Pregnancy, Newborns, Feeding Baby

Foremilk and Hindmilk

Denise Ives

La Leche League leader

Foremilk, hindmilk…it’s all breastmilk!

When you have your baby, in fact even when you’re pregnant, you’ll find that everyone has advice for you… and it doesn’t always match what you are doing, or how you want to do things. This can lead to a lot of confusion and often leaves new parents second-guessing themselves on all sorts of things.

After the first few days, once your milk has changed from colostrum to more mature milk, you might hear people talking about foremilk and hindmilk, often along with comments about the importance of making sure your baby gets the hindmilk.

This can understandably lead to concerns about whether or not baby is getting enough hindmilk, and I’m quite often asked how long a feed needs to be to make sure the baby gets enough hindmilk, or how many ‘let-downs’ are necessary to ensure baby gets ‘enough’. 

I remember worrying about this when I was feeding my baby too. Somewhere along the line I’d got this idea that I had to feed for a certain amount of time to make sure that they got ‘the hindmilk’.

In fact, there is not a magic number of minutes that a baby needs to feed for. In general, so long as they are being fed on demand, and are being allowed to feed on each breast for as long as they want to, everything is usually working just fine. 

I usually compare breastmilk foremilk and hindmilk to water from a hot tap: when you first turn the tap on, the water is cold. If you let it run, it gradually gets warmer, and a bit warmer, and eventually hot! If you leave the tap for a short while and then come back to it, it doesn’t start at cold again, but is usually still a bit warm, and gets to fully hot more quickly.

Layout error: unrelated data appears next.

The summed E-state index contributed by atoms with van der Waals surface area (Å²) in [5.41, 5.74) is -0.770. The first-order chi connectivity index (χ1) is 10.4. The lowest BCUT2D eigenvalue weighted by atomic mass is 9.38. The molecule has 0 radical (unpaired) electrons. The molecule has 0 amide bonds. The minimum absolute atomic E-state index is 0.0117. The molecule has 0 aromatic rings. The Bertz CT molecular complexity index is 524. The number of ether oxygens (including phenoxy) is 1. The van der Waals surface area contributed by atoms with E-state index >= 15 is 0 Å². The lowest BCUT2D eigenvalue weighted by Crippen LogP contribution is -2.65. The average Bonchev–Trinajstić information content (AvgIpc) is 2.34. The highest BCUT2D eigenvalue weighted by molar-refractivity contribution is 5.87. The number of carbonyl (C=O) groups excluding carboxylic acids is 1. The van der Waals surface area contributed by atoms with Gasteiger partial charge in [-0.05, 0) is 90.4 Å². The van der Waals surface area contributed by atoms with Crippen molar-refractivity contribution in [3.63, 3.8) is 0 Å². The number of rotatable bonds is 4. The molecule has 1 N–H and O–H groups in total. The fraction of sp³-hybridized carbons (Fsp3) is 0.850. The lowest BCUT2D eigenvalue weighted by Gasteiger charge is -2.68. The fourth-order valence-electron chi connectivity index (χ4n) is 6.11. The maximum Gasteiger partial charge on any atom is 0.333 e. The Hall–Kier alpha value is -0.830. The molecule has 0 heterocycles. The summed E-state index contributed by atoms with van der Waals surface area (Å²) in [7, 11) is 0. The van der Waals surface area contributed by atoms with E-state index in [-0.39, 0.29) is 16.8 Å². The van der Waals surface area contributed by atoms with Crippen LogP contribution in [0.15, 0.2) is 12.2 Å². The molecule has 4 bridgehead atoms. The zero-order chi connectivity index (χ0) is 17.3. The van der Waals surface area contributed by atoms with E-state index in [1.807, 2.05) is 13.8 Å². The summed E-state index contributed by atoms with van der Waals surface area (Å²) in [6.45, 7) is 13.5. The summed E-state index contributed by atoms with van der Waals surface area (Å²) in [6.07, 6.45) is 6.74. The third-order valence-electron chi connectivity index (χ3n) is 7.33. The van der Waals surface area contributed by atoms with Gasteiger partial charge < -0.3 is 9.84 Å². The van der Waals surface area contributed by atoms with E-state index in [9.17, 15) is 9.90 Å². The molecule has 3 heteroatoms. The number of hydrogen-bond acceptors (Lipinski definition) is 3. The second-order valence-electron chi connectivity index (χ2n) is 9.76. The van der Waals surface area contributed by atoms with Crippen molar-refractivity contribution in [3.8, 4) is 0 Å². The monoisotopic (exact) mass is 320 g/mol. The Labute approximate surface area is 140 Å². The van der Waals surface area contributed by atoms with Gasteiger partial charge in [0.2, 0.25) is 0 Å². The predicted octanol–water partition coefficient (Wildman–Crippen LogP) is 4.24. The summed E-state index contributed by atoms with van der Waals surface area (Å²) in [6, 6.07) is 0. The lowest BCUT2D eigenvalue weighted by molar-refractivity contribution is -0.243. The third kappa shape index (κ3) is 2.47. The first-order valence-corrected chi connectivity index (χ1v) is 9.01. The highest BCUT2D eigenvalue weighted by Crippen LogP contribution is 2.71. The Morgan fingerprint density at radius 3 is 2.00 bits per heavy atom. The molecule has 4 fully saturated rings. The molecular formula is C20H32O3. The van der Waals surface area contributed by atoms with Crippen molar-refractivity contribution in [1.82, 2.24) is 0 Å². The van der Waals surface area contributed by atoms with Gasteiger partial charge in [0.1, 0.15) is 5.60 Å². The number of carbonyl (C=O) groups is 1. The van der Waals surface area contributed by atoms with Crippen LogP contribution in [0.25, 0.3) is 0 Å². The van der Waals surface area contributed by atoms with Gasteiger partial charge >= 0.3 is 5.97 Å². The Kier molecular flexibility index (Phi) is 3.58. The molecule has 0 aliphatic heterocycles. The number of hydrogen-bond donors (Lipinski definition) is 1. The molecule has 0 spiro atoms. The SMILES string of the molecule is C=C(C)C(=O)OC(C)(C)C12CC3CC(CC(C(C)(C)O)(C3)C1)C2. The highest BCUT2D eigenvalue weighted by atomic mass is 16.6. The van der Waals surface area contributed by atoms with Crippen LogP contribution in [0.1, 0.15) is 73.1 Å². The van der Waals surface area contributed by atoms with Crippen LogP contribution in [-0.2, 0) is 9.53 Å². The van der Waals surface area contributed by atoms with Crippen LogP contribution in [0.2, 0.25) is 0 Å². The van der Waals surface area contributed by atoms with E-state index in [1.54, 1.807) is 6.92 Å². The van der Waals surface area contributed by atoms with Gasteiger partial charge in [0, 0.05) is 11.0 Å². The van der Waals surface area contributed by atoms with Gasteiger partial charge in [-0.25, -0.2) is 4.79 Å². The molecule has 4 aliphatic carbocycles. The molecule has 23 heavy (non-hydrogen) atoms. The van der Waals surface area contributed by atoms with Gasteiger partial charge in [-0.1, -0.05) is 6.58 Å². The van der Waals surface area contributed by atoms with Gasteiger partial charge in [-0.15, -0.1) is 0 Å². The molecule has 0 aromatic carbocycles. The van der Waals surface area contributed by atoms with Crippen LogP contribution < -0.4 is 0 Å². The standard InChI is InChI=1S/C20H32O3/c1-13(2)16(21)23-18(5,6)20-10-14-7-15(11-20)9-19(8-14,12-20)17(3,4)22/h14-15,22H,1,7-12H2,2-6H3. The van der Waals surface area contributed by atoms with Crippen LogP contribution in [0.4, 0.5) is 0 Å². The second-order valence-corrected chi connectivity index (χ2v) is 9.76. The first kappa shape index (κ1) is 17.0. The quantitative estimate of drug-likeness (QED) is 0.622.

This is how I explain the transition from foremilk to hindmilk. It varies, but the message is that if you let the baby feed for as long as they want to (let the tap run), your baby will get the lovely high-calorie, rich, fattier milk known as hindmilk.

If your baby comes off the breast but doesn’t seem settled, you can offer the same breast again – they may continue to feed from that breast, getting to the high-calorie milk. However, sometimes baby won’t seem happy to continue feeding from the same side. If you offer the other side, they will get the lighter, thirst-quenching milk at the beginning of the feed again, the foremilk. That might be all they need, or they might go through the whole process again until they get to the hindmilk.

You can also think of a breastfeed as a delicious three-course meal: starter, main course and a lovely high-calorie dessert. Sometimes, after that lovely rich dessert, a quick refreshing drink is in order – sometimes (perhaps during a growth spurt), your baby may want all three courses again! 

Try not to worry about whether baby has had enough hindmilk each feed. Follow their cues. Sometimes a little snack or drink is required; sometimes it’s the whole three courses. So long as your baby is gaining weight well, is meeting most developmental milestones, is happy and content, then it’s likely all is going well.

Find out more

If you have any questions or concerns about your baby’s feeding, contact your local La Leche League Leader for support and information. You can find your local Leader at:

For more information or to contact the author directly email


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